Oregon Rules Regarding Expert Witness Depositions and Interrogatories
Oregon rules and cases do not provide for any pre-trial discovery relating to expert witnesses (see the following section). Accordingly, experts will not be subject to depositions or interrogatories in Oregon absent mutual agreement between the parties.
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Oregon Expert Witness Reports and Disclosures Rules
The Oregon Supreme Court has made clear that the Oregon Rules of Civil Procedure do not authorize pretrial disclosure of experts’ identities or the substance of their testimony. Stevens v. Czerniak, 84 P.3d 140, 146 (Or. 2004) (“Having considered the text, context, and legislative history of [Oregon Rule of Civil Procedure] 36, we agree with petitioner that the legislature did not intend to authorize pretrial disclosure of either an expert’s name or the substance of the expert’s testimony. Without a specific provision authorizing expert discovery, the trial court lacked authority to require the parties to disclose that information in advance of trial.”). Instead, as the Court of Appeals of Oregon describes, the Oregon rules permit “what is colloquially referred to as ‘trial by ambush,’ and protect from pretrial disclosure the identities of experts and the substance of their testimony.” Hinchman v. UC Mkt., LLC, 348 P.3d 328, 333 (Or. Ct. App. 2015). Note, though, that while the Oregon rules do not require disclosures relating to experts, they also do not proscribe the parties from mutually agreeing to make such disclosures. See State ex rel. Crown Power & Equip. Co., L.L.C v. Ravens, 309 S.W.3d 798, 805 n.8 (Mo. 2009) (discussing Oregon’s approach in a Missouri Supreme Court decision).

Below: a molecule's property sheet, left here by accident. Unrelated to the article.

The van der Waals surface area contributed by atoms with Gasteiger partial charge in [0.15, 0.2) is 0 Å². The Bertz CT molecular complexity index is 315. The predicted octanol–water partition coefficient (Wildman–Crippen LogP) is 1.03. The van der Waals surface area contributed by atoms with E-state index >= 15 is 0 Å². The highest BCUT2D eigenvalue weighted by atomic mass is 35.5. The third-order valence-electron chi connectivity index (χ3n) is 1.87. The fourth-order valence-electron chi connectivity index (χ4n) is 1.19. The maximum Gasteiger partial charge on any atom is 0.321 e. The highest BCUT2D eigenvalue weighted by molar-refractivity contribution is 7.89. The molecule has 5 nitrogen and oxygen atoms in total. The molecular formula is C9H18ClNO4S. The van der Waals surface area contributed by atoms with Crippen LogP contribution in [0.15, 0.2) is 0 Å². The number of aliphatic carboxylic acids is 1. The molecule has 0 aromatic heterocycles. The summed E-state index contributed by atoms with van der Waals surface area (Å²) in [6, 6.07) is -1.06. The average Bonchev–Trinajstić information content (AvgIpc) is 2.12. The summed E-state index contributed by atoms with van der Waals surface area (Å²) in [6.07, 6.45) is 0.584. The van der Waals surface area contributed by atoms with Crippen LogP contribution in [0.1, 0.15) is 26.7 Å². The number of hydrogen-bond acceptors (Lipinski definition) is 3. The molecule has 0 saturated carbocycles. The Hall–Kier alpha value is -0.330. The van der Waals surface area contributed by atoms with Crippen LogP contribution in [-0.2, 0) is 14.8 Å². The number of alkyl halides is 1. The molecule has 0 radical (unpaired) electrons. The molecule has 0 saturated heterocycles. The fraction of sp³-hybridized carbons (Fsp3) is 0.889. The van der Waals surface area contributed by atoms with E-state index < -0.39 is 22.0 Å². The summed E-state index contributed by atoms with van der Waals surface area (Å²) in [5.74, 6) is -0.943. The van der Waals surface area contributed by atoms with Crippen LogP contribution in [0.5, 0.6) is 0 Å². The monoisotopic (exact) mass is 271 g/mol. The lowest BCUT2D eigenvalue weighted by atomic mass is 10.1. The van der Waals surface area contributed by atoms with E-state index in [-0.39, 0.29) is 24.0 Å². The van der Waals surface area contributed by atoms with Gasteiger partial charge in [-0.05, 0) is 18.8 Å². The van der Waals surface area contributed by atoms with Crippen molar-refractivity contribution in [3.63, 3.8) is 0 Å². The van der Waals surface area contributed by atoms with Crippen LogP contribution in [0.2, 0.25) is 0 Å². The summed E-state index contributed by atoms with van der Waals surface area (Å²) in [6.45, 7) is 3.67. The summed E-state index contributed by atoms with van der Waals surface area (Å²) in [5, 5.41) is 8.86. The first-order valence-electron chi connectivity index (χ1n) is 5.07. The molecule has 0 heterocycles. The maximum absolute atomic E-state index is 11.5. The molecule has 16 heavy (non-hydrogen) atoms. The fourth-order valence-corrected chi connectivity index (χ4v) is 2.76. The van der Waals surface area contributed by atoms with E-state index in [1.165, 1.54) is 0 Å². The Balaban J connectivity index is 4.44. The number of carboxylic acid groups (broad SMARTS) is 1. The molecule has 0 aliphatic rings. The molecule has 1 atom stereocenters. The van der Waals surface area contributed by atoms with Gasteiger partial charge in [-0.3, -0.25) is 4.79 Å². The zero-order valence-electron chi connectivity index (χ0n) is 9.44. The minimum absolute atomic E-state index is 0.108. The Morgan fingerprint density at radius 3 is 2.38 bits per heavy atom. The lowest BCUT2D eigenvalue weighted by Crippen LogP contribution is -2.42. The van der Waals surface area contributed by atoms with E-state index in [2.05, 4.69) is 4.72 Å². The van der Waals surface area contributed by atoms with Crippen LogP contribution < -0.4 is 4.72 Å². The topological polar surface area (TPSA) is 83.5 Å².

Note also that in situations where an expert opinion is necessary to establish a genuine issue of material fact to oppose a motion for summary judgment, Rule 47E of the Oregon Rules of Civil Procedure comes into play. This rules prevents motions for summary judgment from becoming vehicles requiring the unilateral disclosure of expert information. Instead of requiring the disclosure of the name of the expert, the expert’s qualifications, and the expert’s facts and opinions, Rule 47E deems sufficient the submission of an affidavit or a declaration of the party’s attorney stating that an unnamed qualified expert has been retained who is available and willing to testify to admissible facts or opinions creating a question of fact. This declaration must be made in good faith based on admissible facts or opinions of a qualified expert who has actually been retained and is willing to testify.
Rules Regarding Lawyer-Expert Communications, Draft Expert Witness Reports, Expert Witness Notes, Etc. in Oregon
As noted above, the Oregon Rules of Civil Procedure do not provide for any pretrial discovery relating to expert witnesses. Instead, as one commentator has described, “[u]pon completion of direct examination, opposing counsel receives the materials the expert reviewed with a long recess or lunch break to prepare cross examination.” Douglas M. Branson, No Contest: Corporate Lawyers and the Perversion of Justice in America, 48 Case W. Res. 459, 473 (1998) (book review). Although it appears Oregon courts have not had occasion to decide whether an attorney communicating to an expert materials or information that would otherwise be protected work product renders such materials discoverable, this commentary (“opposing counsel receives the materials the expert reviewed”) suggests that possibility.